(i) (a) That a juvenile has been adjudicated by the court to be dependent-neglected and has continued to be out of the custody of the parent for twelve (12) months and, despite a meaningful effort by the department to rehabilitate the parent and correct the conditions that caused removal, those conditions have not been remedied by the parent.
. . . .

Page 84

(vii) (a) That other factors or issues arose subsequent to the filing of the original petition for dependency-neglect that demonstrate that placement of the juvenile in the custody of the parent is contrary to the juvenile's health, safety, or welfare and that, despite the offer of appropriate family services, the parent has manifested the incapacity or indifference to remedy the subsequent issues or factors or rehabilitate the parent's circumstances that prevent the placement of the juvenile in the custody of the parent.

The trial court further found, pursuant to subsection (b)(3)(B)(viii), that Nelson had been sentenced in a criminal proceeding for a period of time that would constitute a substantial period of the juveniles' lives.

In the no-merit briefs submitted to this court, appellants' attorneys correctly assert that there can be no meritorious challenge to the sufficiency of the evidence supporting termination of either parent's parental rights. Despite completing a drug-treatment program during her incarceration, Karen tested positive for methamphetamine twice after being released, including on the day of the termination hearing. Karen also failed to comply with most of the case plan, and she failed to communicate with DHS or make herself available for additional drug screens. Nelson tested positive on multiple drug screens, including testing positive for methamphetamine on the day of the termination hearing. Karen had no driver's license or transportation, and had moved from a house with no electricity into another house just two days before the hearing. Nelson testified that he had recently pleaded guilty to second-degree sexual assault and expected to serve four years in prison. Neither parent had visited their children for the past few months.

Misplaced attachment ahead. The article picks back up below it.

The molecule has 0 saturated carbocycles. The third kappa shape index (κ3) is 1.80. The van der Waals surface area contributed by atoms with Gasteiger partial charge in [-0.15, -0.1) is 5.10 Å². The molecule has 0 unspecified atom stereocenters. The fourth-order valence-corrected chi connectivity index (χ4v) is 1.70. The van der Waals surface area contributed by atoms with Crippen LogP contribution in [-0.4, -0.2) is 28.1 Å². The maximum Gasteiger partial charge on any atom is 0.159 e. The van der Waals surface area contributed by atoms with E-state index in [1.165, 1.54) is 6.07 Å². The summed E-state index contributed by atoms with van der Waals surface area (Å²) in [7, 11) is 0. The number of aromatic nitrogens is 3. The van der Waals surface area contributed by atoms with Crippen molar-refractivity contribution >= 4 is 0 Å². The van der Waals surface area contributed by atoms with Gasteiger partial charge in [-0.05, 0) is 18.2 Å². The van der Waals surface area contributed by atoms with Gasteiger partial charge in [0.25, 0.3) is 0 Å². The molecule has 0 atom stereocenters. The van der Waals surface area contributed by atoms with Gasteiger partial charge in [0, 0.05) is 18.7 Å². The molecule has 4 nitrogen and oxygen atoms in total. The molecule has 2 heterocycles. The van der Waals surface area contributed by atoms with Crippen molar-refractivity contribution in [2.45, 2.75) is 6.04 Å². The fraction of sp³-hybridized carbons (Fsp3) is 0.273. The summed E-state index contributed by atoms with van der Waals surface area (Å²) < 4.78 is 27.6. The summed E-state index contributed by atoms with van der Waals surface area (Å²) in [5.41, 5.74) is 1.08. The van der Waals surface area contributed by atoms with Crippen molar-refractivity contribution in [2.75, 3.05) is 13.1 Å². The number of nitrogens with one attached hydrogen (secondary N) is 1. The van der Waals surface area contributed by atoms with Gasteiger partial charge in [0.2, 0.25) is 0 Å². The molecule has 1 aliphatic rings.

Based on the evidence presented, it was clear that termination of parental rights was in the children's best interest and that DHS proved statutory grounds. Although the trial court found multiple statutory grounds supporting termination, one will suffice. The trial court found by clear and convincing evidence that DHS proved the " other factors" ground as to both parents. The record demonstrated that twenty months had elapsed since removal of the children, and that despite appropriate family services, both parents had manifested the incapacity or indifference to remedy the issues the prevented the juveniles' return to their custody. DHS caseworker John Anderson testified that the children were adoptable, and that due to the parents' persistent drug use as well as environmental concerns, the children would be in danger if returned to either parent. The trial court's decision to terminate the appellants' parental rights was not clearly erroneous, and we agree that any appeal challenging the sufficiency of the evidence would be wholly without merit.

As Karen's counsel recites in her brief, the only other adverse ruling at the termination hearing was an adverse evidentiary ruling during Karen's testimony, and that ruling clearly was not reversible error. Karen's attorney made a relevancy objection to a question concerning how Karen had obtained opiates, and the objection was overruled. The ruling was not an abuse of discretion because the answer was relevant to establish whether Karen was spending her money on drugs. Nevertheless, Karen stated that the pills were given to her, and the objectionable question did not result in any prejudice or affect the outcome of the proceedings.

After examining the record and the briefs presented, we have determined that there has been compliance with our no-merit rules and that both appeals are without

Page 85

merit. Accordingly, we affirm the order terminating appellants' parental rights and grant the attorneys' motions to be relieved from representation.

Affirmed; motions granted.

Pittman and Wood, JJ., agree.